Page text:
Approval of Government’s anti-corruption efforts declines sharply since 2017 – Afrobarometer

Josephine Appiah-Nyamekye Sanny presenting
Josephine Appiah-Nyamekye Sanny presenting

A new Afrobarometer round 8 survey has shown that, more than half of Ghanaians say the level of corruption in the country has increased and the government’s efforts in fighting it is very poor.

Presenting the report findings at a press briefing on 3rd December, 2019, in Accra, Josephine Appiah-Nyamekye Sanny, Afrobarometer communications coordinator for anglophone West Africa, disclosed that, approval ratings for the government’s anti-corruption efforts have declined sharply since 2017, after more than doubling in the previous three years.

According to her, the survey showed that most Ghanaians perceive at least “some” corruption in key public institutions, and a majority fear retaliation if they report graft to the authorities.

She indicated that, “Ghana ranks 78th out of 180 countries on Transparency International’s 2018 Corruption Perceptions Index, three places below its 2017 position.”

Key findings in the survey showed that, among key public officials in Ghana, the police, judges and magistrates, Members of Parliament, civil servants, and tax officials are most widely perceived as corrupt. But perceived corruption among the police has declined slightly as compared to 2017.

“The Army, religious leaders, and the presidency are the most trusted public institutions (by 72%, 63%, and 58% who say they trust them “somewhat” or “a lot”), while opposition political parties (37%), local government officials (38%), and tax officials (39%) are least trusted.

More than half (53%) of Ghanaians say corruption in the country has worsened “somewhat” or “a lot” during the year preceding the survey, a 17-percentage-point increase compared to 2017. This follows a huge (47-percentage-point) improvement between 2014 and 2017.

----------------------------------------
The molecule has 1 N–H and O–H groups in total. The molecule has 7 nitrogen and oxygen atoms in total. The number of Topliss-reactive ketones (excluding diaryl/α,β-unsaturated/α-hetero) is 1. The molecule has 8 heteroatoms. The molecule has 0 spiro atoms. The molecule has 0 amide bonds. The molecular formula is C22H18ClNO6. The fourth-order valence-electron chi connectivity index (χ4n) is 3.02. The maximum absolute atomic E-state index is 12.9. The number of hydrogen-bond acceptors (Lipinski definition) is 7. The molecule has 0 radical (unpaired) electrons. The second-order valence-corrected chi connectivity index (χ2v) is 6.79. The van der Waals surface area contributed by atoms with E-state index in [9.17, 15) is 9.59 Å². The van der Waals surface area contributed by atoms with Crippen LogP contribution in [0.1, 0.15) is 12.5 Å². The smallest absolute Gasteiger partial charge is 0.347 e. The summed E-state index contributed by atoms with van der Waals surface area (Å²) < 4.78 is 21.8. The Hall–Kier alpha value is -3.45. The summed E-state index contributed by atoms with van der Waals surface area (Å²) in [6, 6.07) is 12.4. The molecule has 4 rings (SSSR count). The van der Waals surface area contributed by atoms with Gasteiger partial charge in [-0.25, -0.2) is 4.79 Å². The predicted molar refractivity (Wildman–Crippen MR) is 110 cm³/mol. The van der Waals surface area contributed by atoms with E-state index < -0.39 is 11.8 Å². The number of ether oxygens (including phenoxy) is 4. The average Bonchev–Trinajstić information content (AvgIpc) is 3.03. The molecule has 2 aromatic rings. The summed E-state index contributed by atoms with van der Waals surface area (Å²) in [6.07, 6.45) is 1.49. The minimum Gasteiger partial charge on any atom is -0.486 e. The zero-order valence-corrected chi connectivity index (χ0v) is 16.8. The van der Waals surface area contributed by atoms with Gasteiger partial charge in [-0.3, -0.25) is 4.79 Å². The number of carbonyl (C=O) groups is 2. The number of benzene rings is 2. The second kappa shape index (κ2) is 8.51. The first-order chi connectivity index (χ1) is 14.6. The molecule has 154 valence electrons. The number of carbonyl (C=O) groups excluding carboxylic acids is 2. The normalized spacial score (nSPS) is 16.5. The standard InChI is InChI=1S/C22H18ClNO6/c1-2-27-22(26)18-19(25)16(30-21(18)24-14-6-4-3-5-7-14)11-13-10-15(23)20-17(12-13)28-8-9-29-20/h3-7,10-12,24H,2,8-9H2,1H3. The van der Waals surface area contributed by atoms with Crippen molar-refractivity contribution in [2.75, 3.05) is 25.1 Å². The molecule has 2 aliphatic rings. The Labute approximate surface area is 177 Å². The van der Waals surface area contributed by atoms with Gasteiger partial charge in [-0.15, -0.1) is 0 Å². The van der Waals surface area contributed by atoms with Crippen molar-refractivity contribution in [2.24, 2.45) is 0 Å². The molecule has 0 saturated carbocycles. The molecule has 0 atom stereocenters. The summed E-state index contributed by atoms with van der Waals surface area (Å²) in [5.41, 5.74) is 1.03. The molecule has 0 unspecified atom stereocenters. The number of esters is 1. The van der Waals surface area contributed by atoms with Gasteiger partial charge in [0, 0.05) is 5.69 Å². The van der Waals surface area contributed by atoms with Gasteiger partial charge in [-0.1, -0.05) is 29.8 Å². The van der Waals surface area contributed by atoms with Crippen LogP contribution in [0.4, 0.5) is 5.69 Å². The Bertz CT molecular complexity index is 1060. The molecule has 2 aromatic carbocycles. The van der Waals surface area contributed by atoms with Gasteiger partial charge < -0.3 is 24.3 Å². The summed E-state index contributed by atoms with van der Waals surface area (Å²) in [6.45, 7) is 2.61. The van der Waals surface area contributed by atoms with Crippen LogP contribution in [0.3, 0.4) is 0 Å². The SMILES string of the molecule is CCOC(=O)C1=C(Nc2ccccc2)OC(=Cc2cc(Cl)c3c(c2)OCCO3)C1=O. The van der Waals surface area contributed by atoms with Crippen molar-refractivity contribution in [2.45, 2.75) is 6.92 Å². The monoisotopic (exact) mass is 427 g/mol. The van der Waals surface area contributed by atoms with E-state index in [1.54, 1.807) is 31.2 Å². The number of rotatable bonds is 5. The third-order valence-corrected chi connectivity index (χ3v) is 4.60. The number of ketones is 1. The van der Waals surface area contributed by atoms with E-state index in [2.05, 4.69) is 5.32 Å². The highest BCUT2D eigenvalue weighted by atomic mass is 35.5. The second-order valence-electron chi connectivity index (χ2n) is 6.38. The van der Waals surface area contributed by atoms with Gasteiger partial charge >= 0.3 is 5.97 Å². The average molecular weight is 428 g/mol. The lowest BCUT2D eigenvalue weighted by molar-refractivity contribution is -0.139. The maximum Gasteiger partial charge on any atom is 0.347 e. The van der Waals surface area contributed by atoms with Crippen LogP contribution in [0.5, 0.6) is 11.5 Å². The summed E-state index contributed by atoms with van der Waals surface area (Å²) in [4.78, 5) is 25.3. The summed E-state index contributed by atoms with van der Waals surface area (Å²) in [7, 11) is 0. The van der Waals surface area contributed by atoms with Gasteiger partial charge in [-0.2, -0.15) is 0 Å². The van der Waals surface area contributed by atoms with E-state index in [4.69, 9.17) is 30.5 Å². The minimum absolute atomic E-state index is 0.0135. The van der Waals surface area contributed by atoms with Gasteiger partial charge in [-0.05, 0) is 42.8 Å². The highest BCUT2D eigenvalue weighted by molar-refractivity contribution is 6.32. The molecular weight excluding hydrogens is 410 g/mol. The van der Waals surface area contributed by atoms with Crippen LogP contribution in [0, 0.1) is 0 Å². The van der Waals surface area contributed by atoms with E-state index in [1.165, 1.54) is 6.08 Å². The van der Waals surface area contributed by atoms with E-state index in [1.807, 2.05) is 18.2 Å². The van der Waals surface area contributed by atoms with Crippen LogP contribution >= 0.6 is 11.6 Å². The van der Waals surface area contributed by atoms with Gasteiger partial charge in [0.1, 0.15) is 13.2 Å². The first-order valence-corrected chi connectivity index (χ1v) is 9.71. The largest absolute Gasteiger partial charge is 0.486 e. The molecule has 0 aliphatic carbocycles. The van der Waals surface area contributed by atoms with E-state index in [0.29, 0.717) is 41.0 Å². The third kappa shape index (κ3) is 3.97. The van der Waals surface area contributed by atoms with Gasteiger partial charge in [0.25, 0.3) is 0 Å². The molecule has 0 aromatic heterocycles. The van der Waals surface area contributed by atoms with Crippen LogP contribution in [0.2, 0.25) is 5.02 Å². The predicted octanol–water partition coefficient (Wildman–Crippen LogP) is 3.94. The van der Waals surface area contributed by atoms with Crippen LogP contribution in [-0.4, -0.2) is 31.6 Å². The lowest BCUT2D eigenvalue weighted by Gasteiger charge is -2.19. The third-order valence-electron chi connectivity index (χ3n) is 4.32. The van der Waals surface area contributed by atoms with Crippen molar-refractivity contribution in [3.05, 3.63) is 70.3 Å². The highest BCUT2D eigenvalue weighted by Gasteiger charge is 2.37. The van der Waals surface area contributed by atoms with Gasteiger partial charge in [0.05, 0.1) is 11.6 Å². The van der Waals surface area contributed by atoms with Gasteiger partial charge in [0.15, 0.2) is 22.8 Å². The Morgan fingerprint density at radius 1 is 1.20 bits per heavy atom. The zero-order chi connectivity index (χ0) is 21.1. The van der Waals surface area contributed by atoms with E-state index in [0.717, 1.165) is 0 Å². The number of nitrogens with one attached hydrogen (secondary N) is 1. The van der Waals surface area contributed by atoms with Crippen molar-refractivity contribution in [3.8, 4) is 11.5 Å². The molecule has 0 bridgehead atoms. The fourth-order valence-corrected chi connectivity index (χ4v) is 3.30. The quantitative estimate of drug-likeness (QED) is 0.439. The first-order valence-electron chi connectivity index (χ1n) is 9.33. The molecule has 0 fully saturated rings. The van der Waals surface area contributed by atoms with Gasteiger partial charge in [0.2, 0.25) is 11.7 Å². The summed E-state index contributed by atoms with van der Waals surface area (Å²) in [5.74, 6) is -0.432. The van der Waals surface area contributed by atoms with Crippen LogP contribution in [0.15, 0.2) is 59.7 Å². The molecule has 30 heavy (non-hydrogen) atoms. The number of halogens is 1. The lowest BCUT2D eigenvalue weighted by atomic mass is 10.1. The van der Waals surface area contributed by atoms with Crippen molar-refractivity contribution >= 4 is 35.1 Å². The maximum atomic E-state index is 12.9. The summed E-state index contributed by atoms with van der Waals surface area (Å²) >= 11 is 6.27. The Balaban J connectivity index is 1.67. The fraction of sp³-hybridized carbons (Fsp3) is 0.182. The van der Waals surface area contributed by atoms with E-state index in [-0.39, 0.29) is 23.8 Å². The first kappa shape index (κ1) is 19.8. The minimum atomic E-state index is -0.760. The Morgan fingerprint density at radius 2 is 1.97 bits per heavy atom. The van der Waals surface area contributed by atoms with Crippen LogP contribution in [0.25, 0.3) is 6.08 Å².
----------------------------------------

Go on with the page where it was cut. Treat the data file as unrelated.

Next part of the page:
The police are the institutions that the largest number of citizens report bribing to access services. Among those who had contact with key public services during the previous year, four in 10 say they paid a bribe to avoid problems with the police (42%) or to obtain police assistance (39%).

Six in 10 Ghanaians (61%) believe they risk retaliation or other negative consequences if they report incidents of corruption. Only one-third (34%) say they can report corruption without fear of retaliation.

Compared to 2017, there has been a 27-percentage-point drop in popular approval ratings of the government’s performance in fighting corruption – a dramatic reversal of earlier gains. Only a minority (40%) say the government is doing a “fairly” or “very” good job,” Josephine expatiated.

In her remarks at the event, Mrs. Beauty Emefa Nartey, the Executive Secretary of the Ghana Anti-Corruption Coalition (GACC), underscored the need to tackle the issues of corruption from the grassroot (ie. The Youth).

She asserted, “we talk about the youth….they are all paying bribes, but we all say that the youth are the future leaders. So what kind of path are we charting…? It means already this country is in doom. Because the people who are the future leaders are already paying bribes and we say it’s a habit, so once they are paying bribes now, what is the guarantee that they won’t be paying bribes or they wouldn’t be taking advantage of the situation?

And this for me, is a call or challenge to us as people who are interested in the development of this country. Probably we would have to rethink the strategies and approaches we use in engaging in anti-corruption.”

Mrs. Beauty, opined that, “Maybe, the way we have engaged the youth may not be the best. We may have to use other options. How do we engage the youth differently to let them realize that, what ever Ghana is today, they are going to manage it and how do they position themselves.”

She reemphasized on the need for a broader conversation that needs to go beyond this move.

The event was facilitated by the Ghana Center for Democratic Development
(CDD-Ghana), in partnership with the Ghana Anti-Corruption Coalition (GACC), the Open Society Initiative for West Africa (OSIWA), formed part of the Ghana Anti-Corruption Coalition’s Anti-Corruption week celebration.

It was witnessed by key dignitaries in the likes of; Justice Emile Short, Dr. Augustina Akunnor – GIMPA, Mr. Korieh Duodu – Egality Law, Dr. Kojo Asante – Director of Policy Research at the Center for Democratic Development (CDD-Ghana), Mrs. Mary Awelana Addah – Ghana Integrity Initiative (GII), other stakeholders and to name a few.

Attached are the survey report and a release for your perusal;
News release-Ghanaians see increase in corruption-Afrobarometer-v3-3dec19


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